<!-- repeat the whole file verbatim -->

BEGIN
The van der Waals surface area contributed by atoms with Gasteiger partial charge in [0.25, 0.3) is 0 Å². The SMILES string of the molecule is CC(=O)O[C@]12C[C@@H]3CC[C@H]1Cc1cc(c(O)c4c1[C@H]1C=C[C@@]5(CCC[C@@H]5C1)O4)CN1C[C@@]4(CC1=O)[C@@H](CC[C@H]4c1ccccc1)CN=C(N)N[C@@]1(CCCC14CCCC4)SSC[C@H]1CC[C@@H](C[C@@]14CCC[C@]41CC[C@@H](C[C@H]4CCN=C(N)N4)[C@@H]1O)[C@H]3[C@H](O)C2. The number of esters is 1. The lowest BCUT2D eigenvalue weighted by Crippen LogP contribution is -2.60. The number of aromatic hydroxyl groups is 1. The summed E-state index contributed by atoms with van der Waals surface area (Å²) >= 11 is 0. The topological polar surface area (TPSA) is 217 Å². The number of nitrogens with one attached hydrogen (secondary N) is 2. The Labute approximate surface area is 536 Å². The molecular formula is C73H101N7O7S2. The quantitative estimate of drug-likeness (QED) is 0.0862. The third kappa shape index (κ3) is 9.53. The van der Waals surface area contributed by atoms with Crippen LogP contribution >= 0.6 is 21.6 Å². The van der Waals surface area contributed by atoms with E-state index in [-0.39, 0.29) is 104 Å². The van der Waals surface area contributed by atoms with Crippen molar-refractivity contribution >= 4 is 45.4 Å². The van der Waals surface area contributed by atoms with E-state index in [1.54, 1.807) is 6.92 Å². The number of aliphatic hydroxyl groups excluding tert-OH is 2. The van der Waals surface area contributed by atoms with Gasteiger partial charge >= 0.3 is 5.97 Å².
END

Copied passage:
The van der Waals surface area contributed by atoms with Gasteiger partial charge in [0.25, 0.3) is 0 Å². The SMILES string of the molecule is CC(=O)O[C@]12C[C@@H]3CC[C@H]1Cc1cc(c(O)c4c1[C@H]1C=C[C@@]5(CCC[C@@H]5C1)O4)CN1C[C@@]4(CC1=O)[C@@H](CC[C@H]4c1ccccc1)CN=C(N)N[C@@]1(CCCC14CCCC4)SSC[C@H]1CC[C@@H](C[C@@]14CCC[C@]41CC[C@@H](C[C@H]4CCN=C(N)N4)[C@@H]1O)[C@H]3[C@H](O)C2. The number of esters is 1. The lowest BCUT2D eigenvalue weighted by Crippen LogP contribution is -2.60. The number of aromatic hydroxyl groups is 1. The summed E-state index contributed by atoms with van der Waals surface area (Å²) >= 11 is 0. The topological polar surface area (TPSA) is 217 Å². The number of nitrogens with one attached hydrogen (secondary N) is 2. The Labute approximate surface area is 536 Å². The molecular formula is C73H101N7O7S2. The quantitative estimate of drug-likeness (QED) is 0.0862. The third kappa shape index (κ3) is 9.53. The van der Waals surface area contributed by atoms with Crippen LogP contribution >= 0.6 is 21.6 Å². The van der Waals surface area contributed by atoms with E-state index in [-0.39, 0.29) is 104 Å². The van der Waals surface area contributed by atoms with Crippen molar-refractivity contribution >= 4 is 45.4 Å². The van der Waals surface area contributed by atoms with E-state index in [1.54, 1.807) is 6.92 Å². The number of aliphatic hydroxyl groups excluding tert-OH is 2. The van der Waals surface area contributed by atoms with Gasteiger partial charge >= 0.3 is 5.97 Å².